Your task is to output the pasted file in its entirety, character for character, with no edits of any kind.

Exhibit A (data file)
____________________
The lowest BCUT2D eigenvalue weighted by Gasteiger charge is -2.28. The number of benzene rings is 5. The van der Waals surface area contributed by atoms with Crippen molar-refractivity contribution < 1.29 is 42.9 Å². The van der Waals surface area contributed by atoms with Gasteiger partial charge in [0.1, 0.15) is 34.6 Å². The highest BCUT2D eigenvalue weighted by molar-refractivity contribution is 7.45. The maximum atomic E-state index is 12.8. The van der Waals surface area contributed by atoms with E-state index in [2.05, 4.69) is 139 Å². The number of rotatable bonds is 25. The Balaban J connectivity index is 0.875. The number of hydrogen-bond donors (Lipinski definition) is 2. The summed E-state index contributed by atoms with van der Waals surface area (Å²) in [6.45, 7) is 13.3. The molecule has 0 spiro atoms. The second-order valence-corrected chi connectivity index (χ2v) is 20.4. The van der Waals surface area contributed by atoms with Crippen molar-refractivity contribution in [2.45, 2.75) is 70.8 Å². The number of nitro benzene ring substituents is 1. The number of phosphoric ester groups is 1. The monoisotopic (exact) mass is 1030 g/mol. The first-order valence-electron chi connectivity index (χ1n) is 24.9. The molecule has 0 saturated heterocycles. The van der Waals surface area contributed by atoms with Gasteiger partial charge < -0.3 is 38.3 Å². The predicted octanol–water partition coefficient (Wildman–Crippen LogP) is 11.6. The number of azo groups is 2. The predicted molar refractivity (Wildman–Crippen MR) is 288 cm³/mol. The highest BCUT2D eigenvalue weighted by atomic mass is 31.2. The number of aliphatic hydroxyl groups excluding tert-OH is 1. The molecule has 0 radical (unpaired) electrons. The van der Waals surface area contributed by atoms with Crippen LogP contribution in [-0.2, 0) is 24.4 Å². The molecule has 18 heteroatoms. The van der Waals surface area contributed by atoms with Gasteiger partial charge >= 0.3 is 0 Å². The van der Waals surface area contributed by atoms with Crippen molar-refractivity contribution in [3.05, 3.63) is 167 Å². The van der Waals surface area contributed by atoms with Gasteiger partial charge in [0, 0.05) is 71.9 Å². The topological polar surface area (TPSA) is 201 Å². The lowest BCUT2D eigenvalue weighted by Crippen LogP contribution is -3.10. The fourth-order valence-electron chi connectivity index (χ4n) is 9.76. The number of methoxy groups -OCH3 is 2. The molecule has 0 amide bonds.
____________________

The lowest BCUT2D eigenvalue weighted by Gasteiger charge is -2.28. The number of benzene rings is 5. The van der Waals surface area contributed by atoms with Crippen molar-refractivity contribution < 1.29 is 42.9 Å². The van der Waals surface area contributed by atoms with Gasteiger partial charge in [0.1, 0.15) is 34.6 Å². The highest BCUT2D eigenvalue weighted by molar-refractivity contribution is 7.45. The maximum atomic E-state index is 12.8. The van der Waals surface area contributed by atoms with E-state index in [2.05, 4.69) is 139 Å². The number of rotatable bonds is 25. The Balaban J connectivity index is 0.875. The number of hydrogen-bond donors (Lipinski definition) is 2. The summed E-state index contributed by atoms with van der Waals surface area (Å²) in [6.45, 7) is 13.3. The molecule has 0 spiro atoms. The second-order valence-corrected chi connectivity index (χ2v) is 20.4. The van der Waals surface area contributed by atoms with Crippen molar-refractivity contribution in [2.45, 2.75) is 70.8 Å². The number of nitro benzene ring substituents is 1. The number of phosphoric ester groups is 1. The monoisotopic (exact) mass is 1030 g/mol. The first-order valence-electron chi connectivity index (χ1n) is 24.9. The molecule has 0 saturated heterocycles. The van der Waals surface area contributed by atoms with Gasteiger partial charge < -0.3 is 38.3 Å². The predicted octanol–water partition coefficient (Wildman–Crippen LogP) is 11.6. The number of azo groups is 2. The predicted molar refractivity (Wildman–Crippen MR) is 288 cm³/mol. The highest BCUT2D eigenvalue weighted by atomic mass is 31.2. The number of aliphatic hydroxyl groups excluding tert-OH is 1. The molecule has 0 radical (unpaired) electrons. The van der Waals surface area contributed by atoms with Crippen LogP contribution in [-0.2, 0) is 24.4 Å². The molecule has 18 heteroatoms. The van der Waals surface area contributed by atoms with Gasteiger partial charge >= 0.3 is 0 Å². The van der Waals surface area contributed by atoms with Crippen molar-refractivity contribution in [3.05, 3.63) is 167 Å². The van der Waals surface area contributed by atoms with Gasteiger partial charge in [0, 0.05) is 71.9 Å². The topological polar surface area (TPSA) is 201 Å². The lowest BCUT2D eigenvalue weighted by Crippen LogP contribution is -3.10. The fourth-order valence-electron chi connectivity index (χ4n) is 9.76. The number of methoxy groups -OCH3 is 2. The molecule has 0 amide bonds.